WHAT APPEARS TO BE
Does your company suffer the “slows” due to the “Slackers” on the team? Are there employees meandering through the day south of 100%? And thus are draining the company’s resources and your patience?
Slackers beware! Your days are numbered.
WHAT MIGHT BE
Slackers appear to be everywhere. Here are the five signs of a slacker:
- You come late to meetings because “you’re busier than everyone else”.
- You avoid eye contact when the team is creating an execution plan.
- It’s more important to look good (i.e. sit next to the boss), than do well (deliver results).
- You blame slow progress on the slackers around you.
- More time is spent on the strategy of leaving the office early, than the strategy of getting your work done.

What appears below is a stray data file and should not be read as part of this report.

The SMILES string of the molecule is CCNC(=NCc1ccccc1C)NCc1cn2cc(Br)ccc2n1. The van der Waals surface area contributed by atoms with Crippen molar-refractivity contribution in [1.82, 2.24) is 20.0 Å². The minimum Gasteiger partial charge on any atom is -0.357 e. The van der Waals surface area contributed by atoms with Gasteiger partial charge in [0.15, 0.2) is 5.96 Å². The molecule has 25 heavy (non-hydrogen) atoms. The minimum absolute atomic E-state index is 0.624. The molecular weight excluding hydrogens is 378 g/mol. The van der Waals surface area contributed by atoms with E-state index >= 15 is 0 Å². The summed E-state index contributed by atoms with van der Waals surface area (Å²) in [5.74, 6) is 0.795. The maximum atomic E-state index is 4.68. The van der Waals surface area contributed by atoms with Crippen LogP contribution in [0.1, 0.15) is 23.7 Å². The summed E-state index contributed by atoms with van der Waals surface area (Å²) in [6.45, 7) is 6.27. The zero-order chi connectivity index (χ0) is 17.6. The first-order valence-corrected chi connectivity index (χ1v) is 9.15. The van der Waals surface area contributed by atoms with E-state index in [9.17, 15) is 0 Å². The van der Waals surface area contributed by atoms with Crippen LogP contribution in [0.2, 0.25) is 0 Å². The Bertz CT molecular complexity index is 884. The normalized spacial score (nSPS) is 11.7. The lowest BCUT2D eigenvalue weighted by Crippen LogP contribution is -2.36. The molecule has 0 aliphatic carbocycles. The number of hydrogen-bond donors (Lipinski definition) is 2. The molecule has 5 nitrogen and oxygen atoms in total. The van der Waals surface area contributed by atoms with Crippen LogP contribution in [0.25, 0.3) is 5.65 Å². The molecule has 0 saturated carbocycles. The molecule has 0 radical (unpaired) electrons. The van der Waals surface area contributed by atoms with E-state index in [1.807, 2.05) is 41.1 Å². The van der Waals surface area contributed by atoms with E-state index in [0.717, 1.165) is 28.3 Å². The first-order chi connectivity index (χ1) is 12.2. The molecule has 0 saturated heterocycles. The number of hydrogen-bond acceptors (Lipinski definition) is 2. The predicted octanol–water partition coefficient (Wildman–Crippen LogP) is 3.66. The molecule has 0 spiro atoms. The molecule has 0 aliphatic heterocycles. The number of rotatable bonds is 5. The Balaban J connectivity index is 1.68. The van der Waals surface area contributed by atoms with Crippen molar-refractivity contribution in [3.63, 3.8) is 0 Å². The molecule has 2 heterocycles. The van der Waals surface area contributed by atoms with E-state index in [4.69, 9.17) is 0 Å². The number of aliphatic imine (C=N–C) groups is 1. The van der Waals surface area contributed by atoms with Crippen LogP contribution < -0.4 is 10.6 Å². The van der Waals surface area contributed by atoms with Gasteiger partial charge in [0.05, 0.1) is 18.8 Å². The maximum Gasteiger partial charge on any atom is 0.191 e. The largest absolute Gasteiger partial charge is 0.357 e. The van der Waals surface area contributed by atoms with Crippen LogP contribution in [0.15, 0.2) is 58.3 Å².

But wait – what’s with “you”? Isn’t it supposed to be “them”?
WHAT CAN BE
The real question: are you a slacker?
88% of a recent group reported that they work with at least one slacker. At the same time, no one – 0% – reported that they themselves are a slacker. Hmmm. Something’s amiss.
“We spend so much time pointing out what people aren’t doing no one can get any work done,” lamented a manager. “And this makes us all slackers.”
What does it mean if everyone thinks someone else is a slacker, but excludes him or herself? Here’s a dare: take the “slacker challenge” by assessing how often you are culpable of the five slacker traits above. Then, make the commitment and a plan to close your own work-ethic gap, while not comparing yourself to others.
Do this and you’ll be the most respected player on the team.
What is the difference between what “might be” and what “can be”? You decide.